GOP leaders threaten to remove Milwaukee lifeline if deal on local government funding bill isn't reached

NOW: GOP leaders threaten to remove Milwaukee lifeline if deal on local government funding bill isn’t reached

MADISON, Wis. (CBS 58) -- After weeks of no movement on a bill to fund local governments, Wisconsin Republican Legislative leaders both separately threatened to remove a proposal Milwaukee leaders have been fighting for if a deal with Governor Tony Evers is not reached.

Negotiations have stalled for nearly a month on the massive bill to increase state aid to every municipality, known as shared revenue. The plan also includes a provision for Milwaukee and Milwaukee County to increase their sales tax, which has been the center of disagreement between legislative leaders.

If an agreement is not made soon, Vos said he supports stripping out the Milwaukee sales tax, including all other measures that target the city and county.

"If we do not get a deal this week, I think we should strip out all the Milwaukee things and we will just focus on the balance of the bill by reaping the personal property tax and making sure every community around the state is not held hostage by Milwaukee's problems," Vos said.

Hours after Vos' comments, Senate Majority Leader Devin LeMahieu (R-Oostburg) struck a similar tone and offered Gov. Evers the end of the day to accept his "last, best offer" on shared revenue or his chamber will move ahead with a bill that doesn't include a sales tax option for Milwaukee.

"Today we made our last, best offer to the Governor," LeMahieu said in a statement. "If an agreement is not reached today, the Senate will pursue a shared revenue proposal that does not include an option for Milwaukee to raise additional sales tax revenue."

LeMahieu did not elaborate on what's included in the offer but for weeks he's struggled gain enough votes in his chamber for removing a referendum requirement for a Milwaukee sales tax. He said last month he prefers allowing the Milwaukee Common Council and Milwaukee County Board of Supervisors to make that decision, a move Vos said would “kill the bill.”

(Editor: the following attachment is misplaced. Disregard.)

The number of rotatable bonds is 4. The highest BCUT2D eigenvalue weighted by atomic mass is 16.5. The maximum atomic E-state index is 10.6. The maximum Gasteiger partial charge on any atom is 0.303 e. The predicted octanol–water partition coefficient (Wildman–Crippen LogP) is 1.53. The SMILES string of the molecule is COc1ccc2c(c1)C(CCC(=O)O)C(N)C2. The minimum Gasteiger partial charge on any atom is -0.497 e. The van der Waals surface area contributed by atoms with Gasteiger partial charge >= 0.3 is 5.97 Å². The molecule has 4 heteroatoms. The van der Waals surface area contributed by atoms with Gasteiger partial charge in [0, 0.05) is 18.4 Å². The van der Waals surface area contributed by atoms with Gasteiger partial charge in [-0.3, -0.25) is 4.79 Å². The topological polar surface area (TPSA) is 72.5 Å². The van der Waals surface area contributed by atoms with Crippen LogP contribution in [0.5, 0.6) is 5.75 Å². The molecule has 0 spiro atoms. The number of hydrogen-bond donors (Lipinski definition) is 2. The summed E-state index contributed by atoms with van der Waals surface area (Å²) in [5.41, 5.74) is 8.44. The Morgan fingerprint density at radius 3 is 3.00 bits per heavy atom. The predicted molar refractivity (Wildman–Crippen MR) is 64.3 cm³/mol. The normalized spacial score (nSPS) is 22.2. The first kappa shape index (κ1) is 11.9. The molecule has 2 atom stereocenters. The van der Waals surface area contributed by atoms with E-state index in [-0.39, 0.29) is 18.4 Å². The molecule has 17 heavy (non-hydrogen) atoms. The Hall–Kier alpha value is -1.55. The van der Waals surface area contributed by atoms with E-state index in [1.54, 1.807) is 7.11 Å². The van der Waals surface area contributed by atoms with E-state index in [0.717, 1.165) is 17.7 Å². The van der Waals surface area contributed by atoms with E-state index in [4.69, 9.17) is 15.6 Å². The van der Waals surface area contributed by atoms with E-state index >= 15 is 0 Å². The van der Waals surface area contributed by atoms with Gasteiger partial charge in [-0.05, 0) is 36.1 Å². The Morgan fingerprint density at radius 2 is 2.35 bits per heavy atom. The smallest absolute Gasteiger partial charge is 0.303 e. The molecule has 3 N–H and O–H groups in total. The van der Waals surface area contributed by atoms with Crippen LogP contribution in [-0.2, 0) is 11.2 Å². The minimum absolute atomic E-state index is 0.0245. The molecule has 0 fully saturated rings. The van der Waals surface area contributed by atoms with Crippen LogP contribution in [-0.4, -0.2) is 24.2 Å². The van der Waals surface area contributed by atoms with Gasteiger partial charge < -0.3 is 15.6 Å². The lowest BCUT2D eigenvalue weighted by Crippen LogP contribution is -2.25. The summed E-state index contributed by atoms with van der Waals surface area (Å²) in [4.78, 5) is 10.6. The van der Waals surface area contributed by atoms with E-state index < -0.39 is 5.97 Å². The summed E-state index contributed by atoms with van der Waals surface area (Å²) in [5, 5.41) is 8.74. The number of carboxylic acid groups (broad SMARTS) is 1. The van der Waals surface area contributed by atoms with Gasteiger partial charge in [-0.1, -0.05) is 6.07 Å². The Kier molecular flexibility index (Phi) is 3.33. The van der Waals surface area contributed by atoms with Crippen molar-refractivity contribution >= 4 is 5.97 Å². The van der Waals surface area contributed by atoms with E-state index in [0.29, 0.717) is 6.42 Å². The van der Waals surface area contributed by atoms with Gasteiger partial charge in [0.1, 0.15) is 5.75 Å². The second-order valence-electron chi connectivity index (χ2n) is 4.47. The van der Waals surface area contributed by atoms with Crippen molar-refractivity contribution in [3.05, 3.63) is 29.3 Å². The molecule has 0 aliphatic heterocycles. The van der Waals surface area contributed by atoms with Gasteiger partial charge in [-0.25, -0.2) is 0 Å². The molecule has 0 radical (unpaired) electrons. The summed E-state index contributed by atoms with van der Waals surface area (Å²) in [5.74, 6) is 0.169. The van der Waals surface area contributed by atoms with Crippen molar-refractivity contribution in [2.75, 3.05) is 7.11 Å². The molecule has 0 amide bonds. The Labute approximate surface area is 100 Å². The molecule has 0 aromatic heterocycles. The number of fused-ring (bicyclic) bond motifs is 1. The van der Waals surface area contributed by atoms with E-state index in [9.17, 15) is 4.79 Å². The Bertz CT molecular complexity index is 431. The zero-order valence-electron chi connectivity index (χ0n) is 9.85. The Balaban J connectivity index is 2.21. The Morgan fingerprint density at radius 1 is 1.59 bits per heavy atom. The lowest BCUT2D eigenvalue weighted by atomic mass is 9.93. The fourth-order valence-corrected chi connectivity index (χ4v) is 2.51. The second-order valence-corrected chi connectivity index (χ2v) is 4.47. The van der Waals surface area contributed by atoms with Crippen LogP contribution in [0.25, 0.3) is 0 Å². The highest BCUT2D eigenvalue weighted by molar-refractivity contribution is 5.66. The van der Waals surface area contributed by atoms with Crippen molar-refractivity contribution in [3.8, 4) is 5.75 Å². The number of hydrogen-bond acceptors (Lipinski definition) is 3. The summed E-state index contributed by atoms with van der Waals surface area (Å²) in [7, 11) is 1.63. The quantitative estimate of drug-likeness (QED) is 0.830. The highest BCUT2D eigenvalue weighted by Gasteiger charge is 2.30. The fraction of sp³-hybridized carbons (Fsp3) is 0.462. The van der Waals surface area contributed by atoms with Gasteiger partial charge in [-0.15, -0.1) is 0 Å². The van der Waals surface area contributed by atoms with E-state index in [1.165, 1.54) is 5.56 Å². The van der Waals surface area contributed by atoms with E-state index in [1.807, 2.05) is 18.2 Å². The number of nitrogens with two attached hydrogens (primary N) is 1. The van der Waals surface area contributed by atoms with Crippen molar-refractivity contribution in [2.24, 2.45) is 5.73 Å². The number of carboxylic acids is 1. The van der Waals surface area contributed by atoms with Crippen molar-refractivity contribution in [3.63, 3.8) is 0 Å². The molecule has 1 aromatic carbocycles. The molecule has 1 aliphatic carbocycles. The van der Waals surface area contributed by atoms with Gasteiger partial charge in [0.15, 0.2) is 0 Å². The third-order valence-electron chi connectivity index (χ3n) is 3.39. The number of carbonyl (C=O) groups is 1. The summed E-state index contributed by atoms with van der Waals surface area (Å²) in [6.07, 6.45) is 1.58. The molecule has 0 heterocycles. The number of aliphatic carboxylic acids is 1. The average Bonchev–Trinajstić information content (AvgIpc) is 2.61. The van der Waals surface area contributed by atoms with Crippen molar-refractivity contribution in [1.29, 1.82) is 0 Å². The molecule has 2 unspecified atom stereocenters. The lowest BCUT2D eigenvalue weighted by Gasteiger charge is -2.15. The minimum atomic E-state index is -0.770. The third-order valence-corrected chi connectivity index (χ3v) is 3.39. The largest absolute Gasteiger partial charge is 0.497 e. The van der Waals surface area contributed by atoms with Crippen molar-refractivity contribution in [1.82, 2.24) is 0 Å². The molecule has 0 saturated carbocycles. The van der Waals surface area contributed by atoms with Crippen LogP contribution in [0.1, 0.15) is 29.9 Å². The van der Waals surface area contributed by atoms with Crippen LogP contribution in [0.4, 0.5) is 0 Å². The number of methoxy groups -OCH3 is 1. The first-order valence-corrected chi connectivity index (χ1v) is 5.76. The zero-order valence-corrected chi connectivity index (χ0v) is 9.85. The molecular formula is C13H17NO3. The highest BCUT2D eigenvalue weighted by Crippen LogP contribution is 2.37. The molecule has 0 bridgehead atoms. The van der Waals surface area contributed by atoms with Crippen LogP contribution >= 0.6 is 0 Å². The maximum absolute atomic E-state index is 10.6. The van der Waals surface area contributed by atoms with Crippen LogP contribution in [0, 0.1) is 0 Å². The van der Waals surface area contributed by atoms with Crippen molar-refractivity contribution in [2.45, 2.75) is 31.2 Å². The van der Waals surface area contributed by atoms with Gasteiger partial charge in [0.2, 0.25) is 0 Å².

"The Governor has a chance to save Wisconsin’s largest city and most populous county from bankruptcy. We hope he takes it." LeMahieu said.

A spokeswoman for Gov. Evers did not immediately respond to request for comment.

Evers has expressed support for LeMahieu's effort to eliminate the referendum portion after originally proposing in his state budget to allow Milwaukee County to levy a 1% sales tax, if approved by voters.

Under the current plan, Milwaukee could levy a 2% sales tax while Milwaukee County could add a 0.375% sales tax on top of its current 0.5% tax. It would be an additional revenue source Milwaukee and Milwaukee County desperately need to keep services like police and fire functioning including aid to pay off pension obligations.

Vos and Assembly Republicans oppose giving the city and county board the ability to raise taxes without local input. They passed a bill weeks ago with a referendum component included.

Milwaukee Mayor Cavalier Johnson and County Executive David Crowley both believe putting this issue before voters wouldn't pass.

Jeff Flemming, a spokesman for Johnson, said in a statement, “The City of Milwaukee continues to work toward reasonable solutions to the fiscal challenges of our city and other municipalities around the state. Our discussions in Madison continue.”

A spokesman for Crowley did not respond to requests for comment.

"A referendum is basically a death sentence for Milwaukee that will not pass," said Sen. LaTonya Johnson (D-Milwaukee). "The referendum is still on the table for discussion, but I am hopeful that will come out."

Gov. Evers met with Vos and LeMahieu on Monday and said it was a "good conversation."

"I'm very, very hopeful that we will have a good outcome by the end of this week or very soon," Evers said earlier in the day while visiting Racine.

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